Gourmet Editor Ruth Reichl was upbeat about many things when she spoke to Columbia journalism students last week, even the economic downturn. "The silver lining in this recession is that it is making people cook more," she said. Reichl, the latest Delacorte Lecture speaker, has reasons to be cheerful. As reported in the New York Times Monday, circulation at cooking magazines is going up as the stock market goes down. She advised journalism students to specialize, and shared tasty anecdotes from her 30-year career.
Watch video excerpts of Ruth Reichl's remarks here.
Columbia J School students blog Reichl's talk:
Ruth Reichl, the upbeat and gracious editor-in-chief of Gourmet magazine, spoke about feeling fortunate when she addressed Columbia journalism students at the February 26th Delacorte lecture. In fact, the former food critic used those words -- that she felt fortunate -- about all of the following circumstances: that Gourmet isn't hierarchical, like other Condé Nast magazines; that when she re-envisioned the magazine ten years ago, the staff was also "very, very into it"; that she loves her creative director; that she had a passion for food at a time that other people didn't (the 1970s); and that, at her house upstate, she's surrounded by farmers who provide seasonal, local produce.
Even the economic downturn got a positive spin. "The silver lining in this recession is that it's making people cook more," she said. "The great glory of the restaurant is sort of fading, and people want to cook at home -- thinking about saving more money in the kitchen," which also helps reduce waste. Reichl avoided giving advice to the room full of anxious, soon-to-be-unemployed graduate students. She did say that now is not the time to enter the field of food writing, because it's so chic. "Find a niche that is not already full," Reichl advised, "and become an expert. Specialization, I think, is really important -- more than ever."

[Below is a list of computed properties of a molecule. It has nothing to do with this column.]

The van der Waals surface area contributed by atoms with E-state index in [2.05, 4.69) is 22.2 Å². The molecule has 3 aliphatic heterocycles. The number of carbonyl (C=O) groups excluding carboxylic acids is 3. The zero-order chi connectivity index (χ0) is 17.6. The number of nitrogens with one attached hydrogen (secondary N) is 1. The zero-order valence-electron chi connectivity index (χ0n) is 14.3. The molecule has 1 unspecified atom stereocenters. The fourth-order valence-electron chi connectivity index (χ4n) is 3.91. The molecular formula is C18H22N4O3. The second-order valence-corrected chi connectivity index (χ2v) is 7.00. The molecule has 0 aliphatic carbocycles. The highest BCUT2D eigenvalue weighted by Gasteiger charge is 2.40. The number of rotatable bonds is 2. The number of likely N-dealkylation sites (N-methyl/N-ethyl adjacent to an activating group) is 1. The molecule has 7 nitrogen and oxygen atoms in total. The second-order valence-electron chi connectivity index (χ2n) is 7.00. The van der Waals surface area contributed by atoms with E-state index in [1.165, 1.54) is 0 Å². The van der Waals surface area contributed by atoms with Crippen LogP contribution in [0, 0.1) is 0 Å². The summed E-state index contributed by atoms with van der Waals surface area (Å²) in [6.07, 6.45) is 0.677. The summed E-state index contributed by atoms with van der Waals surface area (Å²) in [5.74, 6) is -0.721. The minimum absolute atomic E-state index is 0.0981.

Her parting note was political, although she said it was unfortunate that it had to be. Reichl abhors the subsidies that make fast food affordable and healthy, fresh food elite. It comes down to tax policy, she said. Her solution: a Cabinet-level Secretary of Food. I nominate Ruth Reichl.
"This is Our Moment," says Ruth Reichl of Gourmet.
Ruth Reichl made a name for herself by being an iconoclast. First she shook up the food section at the Los Angeles Times by championing local ethnic cuisine. Then to great the dismay of predecessor Bryan Miller, she "destroyed the system [sic] of The New York Times by "giving two and three stars to noodle shops in SoHo." By the time she became the editor of Gourmet, Reichl had become even more effective. A reader credited Reichl with "destroying the best magazine in America," after only a single issue. So it was unsurprising when Reichl told the audience at the Delacorte Lecture Series that she was excited by the opportunities presented by the economic downfall and implosion of the media world. "This is our moment," Reichl said.